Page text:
"Well researched and enjoyably written, Wolf's Head is a fast-paced and original recasting of a familiar legend. McKay's gift as a storyteller pulls the reader into a world of violence, passion, injustice, and revenge and leaves us wanting more!" (Glyn Iliffe, author, The Adventures of Odysseus series)
When a frightened young outlaw joins a gang of violent criminals their names - against a backdrop of death, dishonour, brotherhood, and love - will become legend.
England, AD 1321: After viciously assaulting a corrupt but powerful clergyman Robin Hood flees the only home he has ever known in Wakefield, Yorkshire. Becoming a member of a notorious band of outlaws, Hood and his new companions - including John Little and Will Scaflock - hide out in the great forests of Barnsdale, fighting for their very existence as the law hunts them down like animals.
When they are betrayed, and their harsh lives become even more unbearable, the band of friends seeks bloody vengeance.
Meanwhile, the country is in turmoil, as many of the powerful lords strive to undermine King Edward II's rule until, inevitably, rebellion becomes a reality and the increasingly deadly yeoman outlaw from Wakefield finds his fate bound up with that of a Hospitaller Knight.…
"Wolf's Head" brings the brutality, injustice, and intensity of life in medieval England vividly to life, and marks the beginning of a thrilling new historical fiction series in the style of Bernard Cornwell and Simon Scarrow.
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I like both versions, the written being much more portable (and I can fall asleep reading), and spoken (audio) version being more versatile - I can do other things whilst listening.
The ambush on the sheriff and abbot, where the outlaws get help from an unexpected source.
It made me laugh on several occasions, wistful at times.
Most of us have heard the story of Robin Hood, his nobly born lady fair (the maid Marian), the evil sheriff of Nottingham, and his equal in notoriety, Guy of Gisborne. Wolf's Head has very few similarities to that story, and the author takes you on a sometimes rather bleak and dismal trek through the woods and villages of Barnsdale with our hero and his friends. Don't get me wrong, there is nothing bleak and dismal about the writing, but you get sucked into a believable miserable mid-winter forest, scratching a living from what little you can find, or steal. Robin is a young lad, not the grown, outcast noble we usually think of, and he has to fight hard to earn his place as leader of the outlaws. A compelling story, packed with action and political intrigue, a little love, and plenty of humour. I will definitely be reading this again!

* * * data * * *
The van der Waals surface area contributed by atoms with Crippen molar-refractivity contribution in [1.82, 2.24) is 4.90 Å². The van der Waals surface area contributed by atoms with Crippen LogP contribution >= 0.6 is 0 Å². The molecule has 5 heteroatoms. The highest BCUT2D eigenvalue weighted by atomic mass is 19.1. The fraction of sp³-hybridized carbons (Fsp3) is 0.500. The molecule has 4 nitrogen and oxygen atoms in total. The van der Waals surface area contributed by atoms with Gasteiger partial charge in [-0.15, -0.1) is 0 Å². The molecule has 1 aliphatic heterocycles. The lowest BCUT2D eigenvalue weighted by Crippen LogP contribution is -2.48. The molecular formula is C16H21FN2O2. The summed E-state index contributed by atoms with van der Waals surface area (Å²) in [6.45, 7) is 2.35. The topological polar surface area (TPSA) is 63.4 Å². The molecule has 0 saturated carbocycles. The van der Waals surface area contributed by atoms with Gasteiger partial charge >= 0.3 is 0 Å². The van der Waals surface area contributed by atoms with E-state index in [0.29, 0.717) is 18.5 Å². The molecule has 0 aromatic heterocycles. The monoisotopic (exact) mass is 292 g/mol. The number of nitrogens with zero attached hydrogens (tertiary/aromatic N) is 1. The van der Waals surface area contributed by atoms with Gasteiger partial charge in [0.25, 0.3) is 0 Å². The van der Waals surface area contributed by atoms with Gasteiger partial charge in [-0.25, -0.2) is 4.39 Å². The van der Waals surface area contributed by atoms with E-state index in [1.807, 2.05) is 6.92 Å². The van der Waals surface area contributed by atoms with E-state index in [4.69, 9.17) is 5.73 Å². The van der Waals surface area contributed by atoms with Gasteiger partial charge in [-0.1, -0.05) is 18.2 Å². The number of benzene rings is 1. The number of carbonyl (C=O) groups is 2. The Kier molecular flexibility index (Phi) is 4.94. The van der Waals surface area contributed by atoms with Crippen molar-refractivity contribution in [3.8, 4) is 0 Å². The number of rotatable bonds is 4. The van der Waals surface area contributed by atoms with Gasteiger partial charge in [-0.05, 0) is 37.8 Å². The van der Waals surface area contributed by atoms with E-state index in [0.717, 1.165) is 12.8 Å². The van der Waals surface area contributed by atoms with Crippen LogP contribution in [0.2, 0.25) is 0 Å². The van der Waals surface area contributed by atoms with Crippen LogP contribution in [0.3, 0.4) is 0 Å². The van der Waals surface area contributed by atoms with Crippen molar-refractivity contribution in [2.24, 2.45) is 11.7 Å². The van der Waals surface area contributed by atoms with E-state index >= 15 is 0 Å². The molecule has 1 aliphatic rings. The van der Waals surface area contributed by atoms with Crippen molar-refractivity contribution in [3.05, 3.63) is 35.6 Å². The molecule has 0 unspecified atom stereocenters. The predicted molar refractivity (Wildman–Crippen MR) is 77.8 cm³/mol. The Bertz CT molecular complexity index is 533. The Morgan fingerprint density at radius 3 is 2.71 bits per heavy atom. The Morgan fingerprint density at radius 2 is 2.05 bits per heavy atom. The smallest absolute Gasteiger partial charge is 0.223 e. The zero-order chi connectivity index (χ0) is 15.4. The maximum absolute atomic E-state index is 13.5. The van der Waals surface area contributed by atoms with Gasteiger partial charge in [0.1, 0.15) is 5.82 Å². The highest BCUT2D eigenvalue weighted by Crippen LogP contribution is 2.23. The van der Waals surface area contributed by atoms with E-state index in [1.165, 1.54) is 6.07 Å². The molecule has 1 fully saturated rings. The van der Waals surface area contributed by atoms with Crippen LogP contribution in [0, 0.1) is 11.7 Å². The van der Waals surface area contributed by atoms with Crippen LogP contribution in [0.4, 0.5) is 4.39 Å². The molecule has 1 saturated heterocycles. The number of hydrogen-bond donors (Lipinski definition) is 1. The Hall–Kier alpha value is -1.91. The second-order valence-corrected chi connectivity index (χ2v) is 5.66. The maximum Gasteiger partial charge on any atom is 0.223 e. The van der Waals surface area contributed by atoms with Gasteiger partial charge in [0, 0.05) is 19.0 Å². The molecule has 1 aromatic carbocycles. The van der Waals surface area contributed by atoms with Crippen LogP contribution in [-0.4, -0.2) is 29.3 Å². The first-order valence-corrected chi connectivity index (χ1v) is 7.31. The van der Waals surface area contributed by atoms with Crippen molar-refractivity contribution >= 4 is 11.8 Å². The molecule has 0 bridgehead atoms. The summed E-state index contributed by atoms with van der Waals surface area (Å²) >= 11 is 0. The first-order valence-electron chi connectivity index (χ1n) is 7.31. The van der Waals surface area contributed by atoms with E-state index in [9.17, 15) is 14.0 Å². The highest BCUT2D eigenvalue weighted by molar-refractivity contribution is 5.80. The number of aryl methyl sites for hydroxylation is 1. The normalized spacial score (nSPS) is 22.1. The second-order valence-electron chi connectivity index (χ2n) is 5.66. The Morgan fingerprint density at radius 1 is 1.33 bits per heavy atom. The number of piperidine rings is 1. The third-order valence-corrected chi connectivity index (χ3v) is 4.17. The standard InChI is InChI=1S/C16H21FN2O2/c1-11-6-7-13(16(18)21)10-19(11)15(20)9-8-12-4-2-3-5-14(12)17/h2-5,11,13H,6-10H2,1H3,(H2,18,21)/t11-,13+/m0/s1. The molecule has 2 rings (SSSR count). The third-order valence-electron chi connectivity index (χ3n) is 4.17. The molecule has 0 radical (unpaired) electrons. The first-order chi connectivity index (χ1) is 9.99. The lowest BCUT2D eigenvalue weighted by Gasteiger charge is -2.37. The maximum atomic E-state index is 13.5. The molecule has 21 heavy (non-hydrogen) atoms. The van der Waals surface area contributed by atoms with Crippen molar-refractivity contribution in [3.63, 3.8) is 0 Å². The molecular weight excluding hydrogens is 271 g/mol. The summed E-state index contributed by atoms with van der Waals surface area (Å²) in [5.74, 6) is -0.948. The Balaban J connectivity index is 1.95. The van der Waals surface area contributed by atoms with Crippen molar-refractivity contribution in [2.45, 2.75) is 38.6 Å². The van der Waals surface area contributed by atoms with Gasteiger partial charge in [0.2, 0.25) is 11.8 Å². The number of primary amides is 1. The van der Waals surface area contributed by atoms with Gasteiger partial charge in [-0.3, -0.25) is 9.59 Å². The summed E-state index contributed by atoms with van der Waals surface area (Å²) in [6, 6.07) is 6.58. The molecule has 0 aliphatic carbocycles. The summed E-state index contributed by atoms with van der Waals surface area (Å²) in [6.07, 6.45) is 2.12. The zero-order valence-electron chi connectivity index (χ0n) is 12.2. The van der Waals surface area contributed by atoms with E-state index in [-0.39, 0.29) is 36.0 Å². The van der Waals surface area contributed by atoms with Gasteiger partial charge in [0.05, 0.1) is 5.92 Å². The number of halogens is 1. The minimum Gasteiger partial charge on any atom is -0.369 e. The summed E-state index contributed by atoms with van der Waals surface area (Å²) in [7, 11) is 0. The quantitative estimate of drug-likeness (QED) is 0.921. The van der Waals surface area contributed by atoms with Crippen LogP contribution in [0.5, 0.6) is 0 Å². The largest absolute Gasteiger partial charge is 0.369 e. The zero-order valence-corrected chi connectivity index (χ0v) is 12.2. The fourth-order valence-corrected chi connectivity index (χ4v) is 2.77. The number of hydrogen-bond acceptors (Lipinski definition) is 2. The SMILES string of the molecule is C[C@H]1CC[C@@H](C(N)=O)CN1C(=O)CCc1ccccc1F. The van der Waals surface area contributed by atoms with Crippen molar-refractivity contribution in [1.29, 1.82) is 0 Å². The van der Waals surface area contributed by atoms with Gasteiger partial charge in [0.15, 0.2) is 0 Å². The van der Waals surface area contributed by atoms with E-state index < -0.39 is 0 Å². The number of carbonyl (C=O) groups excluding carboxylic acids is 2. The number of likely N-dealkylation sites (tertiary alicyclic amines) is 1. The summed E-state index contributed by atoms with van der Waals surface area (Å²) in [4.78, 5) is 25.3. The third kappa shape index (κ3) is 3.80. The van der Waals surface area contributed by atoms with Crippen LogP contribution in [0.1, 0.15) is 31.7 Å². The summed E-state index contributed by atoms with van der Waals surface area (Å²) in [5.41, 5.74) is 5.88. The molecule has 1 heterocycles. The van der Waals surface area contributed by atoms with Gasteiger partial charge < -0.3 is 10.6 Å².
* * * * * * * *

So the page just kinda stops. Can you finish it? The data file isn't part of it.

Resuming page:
A Brilliant Reworking of a Popular Story
Yes, because the story is both compelling and believable. It was also an innovative retelling of the much loved Robin Hood tale.
The characters had depth. The storyline was exhilarating, and carried the listener along. The language was contemporary, and that was refreshing.
It took me a little while to get used to the performance. At first I thought that the reader needed to put more feeling into it. As the story went on, however, he seemed to get into his stride, and I enjoyed his performance more. I think the performer read the female characters quite well, and that must be difficult for a male performer.
Definitely worth the listening time, and I would definitely listen to it many times, as I do with all my favourite audio books.
I have the Kindle version of Steven A. McKay's book, and have read it quite a few times now because I enjoy it very much. It was interesting to listen to it, having already got used to my own characterisations of the main characters.
- Louise Rule